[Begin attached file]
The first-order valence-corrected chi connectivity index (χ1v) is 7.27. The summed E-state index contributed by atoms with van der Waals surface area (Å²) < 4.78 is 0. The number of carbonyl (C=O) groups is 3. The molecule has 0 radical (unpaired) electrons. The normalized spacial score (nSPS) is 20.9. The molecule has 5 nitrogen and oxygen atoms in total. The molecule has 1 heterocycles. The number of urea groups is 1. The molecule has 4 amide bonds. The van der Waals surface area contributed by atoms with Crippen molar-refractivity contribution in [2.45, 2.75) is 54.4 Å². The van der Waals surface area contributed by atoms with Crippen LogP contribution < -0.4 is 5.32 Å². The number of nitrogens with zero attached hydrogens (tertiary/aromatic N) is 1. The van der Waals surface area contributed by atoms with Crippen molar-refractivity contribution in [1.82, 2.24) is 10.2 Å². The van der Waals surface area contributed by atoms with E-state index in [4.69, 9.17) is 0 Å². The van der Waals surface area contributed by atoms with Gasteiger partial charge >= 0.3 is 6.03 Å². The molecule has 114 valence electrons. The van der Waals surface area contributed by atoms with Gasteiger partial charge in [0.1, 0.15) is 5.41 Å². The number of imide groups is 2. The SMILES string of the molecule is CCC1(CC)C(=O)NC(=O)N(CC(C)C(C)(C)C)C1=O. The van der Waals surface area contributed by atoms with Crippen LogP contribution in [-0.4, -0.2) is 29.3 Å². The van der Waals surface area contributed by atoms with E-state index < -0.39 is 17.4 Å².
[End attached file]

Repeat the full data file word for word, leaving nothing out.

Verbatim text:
The first-order valence-corrected chi connectivity index (χ1v) is 7.27. The summed E-state index contributed by atoms with van der Waals surface area (Å²) < 4.78 is 0. The number of carbonyl (C=O) groups is 3. The molecule has 0 radical (unpaired) electrons. The normalized spacial score (nSPS) is 20.9. The molecule has 5 nitrogen and oxygen atoms in total. The molecule has 1 heterocycles. The number of urea groups is 1. The molecule has 4 amide bonds. The van der Waals surface area contributed by atoms with Crippen molar-refractivity contribution in [2.45, 2.75) is 54.4 Å². The van der Waals surface area contributed by atoms with Crippen LogP contribution < -0.4 is 5.32 Å². The number of nitrogens with zero attached hydrogens (tertiary/aromatic N) is 1. The van der Waals surface area contributed by atoms with Crippen molar-refractivity contribution in [1.82, 2.24) is 10.2 Å². The van der Waals surface area contributed by atoms with E-state index in [4.69, 9.17) is 0 Å². The van der Waals surface area contributed by atoms with Gasteiger partial charge >= 0.3 is 6.03 Å². The molecule has 114 valence electrons. The van der Waals surface area contributed by atoms with Gasteiger partial charge in [0.1, 0.15) is 5.41 Å². The number of imide groups is 2. The SMILES string of the molecule is CCC1(CC)C(=O)NC(=O)N(CC(C)C(C)(C)C)C1=O. The van der Waals surface area contributed by atoms with Crippen LogP contribution in [-0.4, -0.2) is 29.3 Å². The van der Waals surface area contributed by atoms with E-state index < -0.39 is 17.4 Å².